Alexander Graham Bell probably could never have imagined a future in which speaking was secondary to a telephone, let alone digital devices. In the age of the smartphone, though, that’s the direction in which the world is quickly headed.
In his article, “Mobile Data Revenue in U.S. and U.K. to Surpass Voice Revenue by 2014,” John Paczkowski of All Things D, reported that 1.6 billion mobile broadband connections exist today, and there will be 5.1 billion in five years time. His figures came from GSMA’s (News - Alert) report, published yesterday morning, the Mobile Economy 2013 report.
One of the most intriguing findings of the piece was its prediction that by 2017, mobile operator data revenue will exceed voice revenue. In fact, it’s anticipated that Argentina will reach that milestone this year.
For the struggling economies of the world, this mobile data growth may hold a remedy: it is anticipated that the mobile industry will employ more than 10 million people within the next five years.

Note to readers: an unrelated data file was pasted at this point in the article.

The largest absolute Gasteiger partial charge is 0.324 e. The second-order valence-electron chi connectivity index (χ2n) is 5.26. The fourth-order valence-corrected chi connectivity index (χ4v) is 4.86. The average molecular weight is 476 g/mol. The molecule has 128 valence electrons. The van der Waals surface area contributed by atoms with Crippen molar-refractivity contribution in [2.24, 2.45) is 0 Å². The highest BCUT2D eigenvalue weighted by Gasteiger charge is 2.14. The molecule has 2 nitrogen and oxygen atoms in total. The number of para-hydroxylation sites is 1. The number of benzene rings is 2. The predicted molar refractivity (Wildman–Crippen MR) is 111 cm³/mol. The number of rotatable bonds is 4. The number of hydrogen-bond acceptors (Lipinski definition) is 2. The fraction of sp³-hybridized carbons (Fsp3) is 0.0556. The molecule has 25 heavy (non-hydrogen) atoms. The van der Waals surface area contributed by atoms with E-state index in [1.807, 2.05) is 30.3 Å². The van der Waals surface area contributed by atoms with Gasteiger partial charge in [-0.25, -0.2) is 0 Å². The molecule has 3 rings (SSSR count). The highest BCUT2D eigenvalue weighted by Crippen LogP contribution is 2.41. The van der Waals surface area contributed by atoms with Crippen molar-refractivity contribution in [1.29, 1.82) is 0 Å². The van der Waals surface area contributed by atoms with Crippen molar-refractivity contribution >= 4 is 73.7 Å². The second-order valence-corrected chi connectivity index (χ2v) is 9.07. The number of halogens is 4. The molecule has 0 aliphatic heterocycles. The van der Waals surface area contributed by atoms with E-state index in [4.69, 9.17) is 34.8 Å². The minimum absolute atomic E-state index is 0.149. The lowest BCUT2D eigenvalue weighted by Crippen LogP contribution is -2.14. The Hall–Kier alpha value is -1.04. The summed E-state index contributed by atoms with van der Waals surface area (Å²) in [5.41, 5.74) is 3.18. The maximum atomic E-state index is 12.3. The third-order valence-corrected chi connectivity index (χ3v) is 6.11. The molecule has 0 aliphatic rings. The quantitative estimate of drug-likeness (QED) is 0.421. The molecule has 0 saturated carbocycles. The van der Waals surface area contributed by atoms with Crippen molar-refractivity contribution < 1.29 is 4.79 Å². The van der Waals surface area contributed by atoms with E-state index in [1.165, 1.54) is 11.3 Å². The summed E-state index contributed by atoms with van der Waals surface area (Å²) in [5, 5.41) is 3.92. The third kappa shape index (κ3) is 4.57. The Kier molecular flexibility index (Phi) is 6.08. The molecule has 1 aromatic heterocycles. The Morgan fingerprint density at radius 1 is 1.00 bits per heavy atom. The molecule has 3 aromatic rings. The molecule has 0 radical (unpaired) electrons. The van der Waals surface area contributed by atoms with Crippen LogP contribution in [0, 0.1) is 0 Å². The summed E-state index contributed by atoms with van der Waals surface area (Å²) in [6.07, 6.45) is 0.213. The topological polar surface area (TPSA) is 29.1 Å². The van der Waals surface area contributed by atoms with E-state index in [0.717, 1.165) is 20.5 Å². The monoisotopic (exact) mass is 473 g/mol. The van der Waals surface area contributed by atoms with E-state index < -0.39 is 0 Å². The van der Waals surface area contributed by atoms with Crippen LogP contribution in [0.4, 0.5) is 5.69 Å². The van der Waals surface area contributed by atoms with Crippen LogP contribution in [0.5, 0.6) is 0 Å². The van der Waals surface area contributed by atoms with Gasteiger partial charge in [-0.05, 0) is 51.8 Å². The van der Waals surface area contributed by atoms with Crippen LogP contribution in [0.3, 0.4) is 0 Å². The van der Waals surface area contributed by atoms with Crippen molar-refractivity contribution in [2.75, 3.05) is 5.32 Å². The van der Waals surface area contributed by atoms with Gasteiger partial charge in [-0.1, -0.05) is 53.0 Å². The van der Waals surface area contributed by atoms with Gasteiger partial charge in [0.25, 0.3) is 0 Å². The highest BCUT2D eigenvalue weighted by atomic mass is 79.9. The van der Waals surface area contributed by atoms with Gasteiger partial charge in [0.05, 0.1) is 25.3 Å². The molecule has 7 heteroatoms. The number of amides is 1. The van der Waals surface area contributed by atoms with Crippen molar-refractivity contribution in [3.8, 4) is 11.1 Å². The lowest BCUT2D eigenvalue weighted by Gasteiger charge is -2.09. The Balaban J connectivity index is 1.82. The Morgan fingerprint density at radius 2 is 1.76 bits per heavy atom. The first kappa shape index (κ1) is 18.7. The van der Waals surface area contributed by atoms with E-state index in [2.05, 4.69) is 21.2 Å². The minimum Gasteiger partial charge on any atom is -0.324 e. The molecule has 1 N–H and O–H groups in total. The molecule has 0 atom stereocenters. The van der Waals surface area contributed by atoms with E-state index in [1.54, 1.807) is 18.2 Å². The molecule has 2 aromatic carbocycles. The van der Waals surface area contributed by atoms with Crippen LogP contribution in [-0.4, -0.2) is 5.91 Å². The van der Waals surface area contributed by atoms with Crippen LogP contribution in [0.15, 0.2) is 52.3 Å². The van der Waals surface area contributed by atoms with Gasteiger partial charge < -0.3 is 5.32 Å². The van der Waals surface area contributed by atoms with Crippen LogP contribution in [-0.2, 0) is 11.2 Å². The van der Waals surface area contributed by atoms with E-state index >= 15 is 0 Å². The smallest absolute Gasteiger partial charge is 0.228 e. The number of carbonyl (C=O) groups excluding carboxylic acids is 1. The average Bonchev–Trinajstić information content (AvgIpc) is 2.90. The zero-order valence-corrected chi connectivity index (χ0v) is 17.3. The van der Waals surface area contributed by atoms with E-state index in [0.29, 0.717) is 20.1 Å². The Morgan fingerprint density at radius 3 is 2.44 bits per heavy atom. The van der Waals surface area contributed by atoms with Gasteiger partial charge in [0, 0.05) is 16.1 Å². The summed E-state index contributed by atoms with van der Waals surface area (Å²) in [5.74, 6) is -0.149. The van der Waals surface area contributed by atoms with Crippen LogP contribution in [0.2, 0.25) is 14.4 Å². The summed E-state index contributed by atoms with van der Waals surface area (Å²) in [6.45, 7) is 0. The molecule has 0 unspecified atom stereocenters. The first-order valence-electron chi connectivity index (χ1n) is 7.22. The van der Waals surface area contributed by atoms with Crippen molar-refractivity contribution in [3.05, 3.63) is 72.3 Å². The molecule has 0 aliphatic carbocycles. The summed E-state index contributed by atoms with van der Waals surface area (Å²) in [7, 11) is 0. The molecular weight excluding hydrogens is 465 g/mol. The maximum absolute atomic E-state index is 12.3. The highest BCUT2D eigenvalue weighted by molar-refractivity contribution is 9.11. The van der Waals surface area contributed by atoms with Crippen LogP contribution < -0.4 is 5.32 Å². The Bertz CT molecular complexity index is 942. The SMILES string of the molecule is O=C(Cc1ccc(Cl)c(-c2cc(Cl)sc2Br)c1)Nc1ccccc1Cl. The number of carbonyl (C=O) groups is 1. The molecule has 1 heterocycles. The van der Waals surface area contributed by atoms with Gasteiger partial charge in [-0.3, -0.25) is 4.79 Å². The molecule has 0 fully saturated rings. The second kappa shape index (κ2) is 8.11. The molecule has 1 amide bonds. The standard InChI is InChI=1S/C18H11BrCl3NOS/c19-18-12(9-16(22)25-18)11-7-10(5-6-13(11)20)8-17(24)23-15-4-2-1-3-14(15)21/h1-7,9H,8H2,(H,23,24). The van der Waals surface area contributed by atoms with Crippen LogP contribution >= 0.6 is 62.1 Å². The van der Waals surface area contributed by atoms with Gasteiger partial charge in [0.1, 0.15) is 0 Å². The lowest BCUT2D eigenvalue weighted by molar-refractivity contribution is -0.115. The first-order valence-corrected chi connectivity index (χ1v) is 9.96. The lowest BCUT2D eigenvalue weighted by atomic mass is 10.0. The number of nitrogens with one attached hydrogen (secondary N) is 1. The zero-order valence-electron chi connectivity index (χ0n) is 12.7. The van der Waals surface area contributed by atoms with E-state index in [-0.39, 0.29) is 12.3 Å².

There’s a number of other “big picture”-type benefits that this growth could have, according to the report, like the possibility that mobile health services could potentially save one million lives in Africa. Thanks to mobile devices like tablets and e-readers, there’s also the potential to educate 1.8 million children by 2017.
In the “developed” world, mHealth will reportedly reduce the total medical bills of the countries that comprise the OECD by the same time.
Michael O’Hara, CMO at GSMA, reflected on the data presented in the report; “Mobile data is not just a commodity. It is becoming the lifeblood of our daily lives, society and economy, with more and more connected people and things.”
With the potential to benefit healthcare and education, mobile data will truly become our society and economy’s lifeblood, not just for procuring information, but shaping the way that people live, learn and earn their livings.
Edited by Braden Becker